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Microsoft ditches Windows 10 warning about Chrome and Firefox following backlash

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It looks like Microsoft will be dropping its plans to show a “warning” pop-up when Windows 10 users try to install Chrome or Firefox instead of sticking with its Edge web browser, after a backlash against its heavy-handed approach.

The warning message was included in a recent Windows 10 preview, which is an early version of Windows 10 that allows users to test out new features. In the Windows 10 preview, when users tried installing Firefox or Chrome, the two most popular desktop web browsers, a window appeared saying that the user already has “Microsoft Edge – the safer, faster browser for Windows 10”, with a highlighted button to open Microsoft Edge, and a grey button allowing you to install the browser anyway.

However, there was a visceral backlash from users, who didn’t appreciate Microsoft trying to dictate what browser they were using. While Edge is a big improvement over Microsoft’s previous browser, Internet Explorer, it is still lagging behind Firefox, and especially Chrome, when it comes to user numbers and features.

Now, the Verge has reported that Microsoft (opens in new tab) has dropped its plans for this warning, and it won’t appear in the next major Windows 10 update, the Windows 10 October 2018 Update.

Thank you, early testers

If this is indeed the decision Microsoft has made, it shows that it is taking the feedback it gets from users who download early preview versions of Windows 10 seriously. Preview versions allow Microsoft to see how popular – or not – new features are, as well as how well they work.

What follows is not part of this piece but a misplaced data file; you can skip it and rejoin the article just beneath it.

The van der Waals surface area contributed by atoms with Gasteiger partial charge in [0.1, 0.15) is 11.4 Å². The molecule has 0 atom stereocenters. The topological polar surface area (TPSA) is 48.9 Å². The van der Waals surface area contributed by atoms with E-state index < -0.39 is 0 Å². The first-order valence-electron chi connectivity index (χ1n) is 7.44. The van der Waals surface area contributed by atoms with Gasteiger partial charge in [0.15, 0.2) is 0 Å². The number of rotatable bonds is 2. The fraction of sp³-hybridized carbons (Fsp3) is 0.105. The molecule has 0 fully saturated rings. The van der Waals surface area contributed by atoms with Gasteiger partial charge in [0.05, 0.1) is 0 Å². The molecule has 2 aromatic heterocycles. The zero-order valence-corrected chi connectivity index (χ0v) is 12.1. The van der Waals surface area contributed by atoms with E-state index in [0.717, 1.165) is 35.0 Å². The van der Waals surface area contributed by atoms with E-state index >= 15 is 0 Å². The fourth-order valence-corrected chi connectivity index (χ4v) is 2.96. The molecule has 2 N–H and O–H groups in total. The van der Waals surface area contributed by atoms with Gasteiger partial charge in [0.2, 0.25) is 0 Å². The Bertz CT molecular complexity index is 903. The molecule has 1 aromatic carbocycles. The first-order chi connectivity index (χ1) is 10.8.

It looks like the new pop-up hasn't been going down well with the testers, so it’s good to see Microsoft respond by dropping it.

However, don’t expect this to be the last time Microsoft tries to convince you to stick with Edge. The company seems pretty desperate to keep users using Edge, and you’ll have probably noticed that Windows 10 already includes a number of messages that show up when you search for Chrome or Firefox in Edge, as well as windows that appear talking about the benefits of Edge.

While we understand Microsoft’s desire, it’s also annoying as these nagging prompts can get in the way of downloading the web browser you want to use. In our view, Microsoft would be much better off working on Edge to provide features and an experience that convinces users to stick with it, rather than using these sorts of tactics.

Matt Hanson
Matt Hanson


Matt is TechRadar's Managing Editor for Computing and Entertainment, looking after two of the best, and most exciting, channels on the site. Having written for a number of publications such as PC Plus, PC Format, T3 and Linux Format, there's no aspect of technology that Matt isn't passionate about, especially computing and PC gaming. Ever since he got an Amiga A500+ for Christmas in 1991, he's loved using (and playing on) computers, and will talk endlessly about how The Secret of Monkey Island is the best game ever made. He's also a huge film and TV fan and Marvel geek, and his favorite recent film is Dune.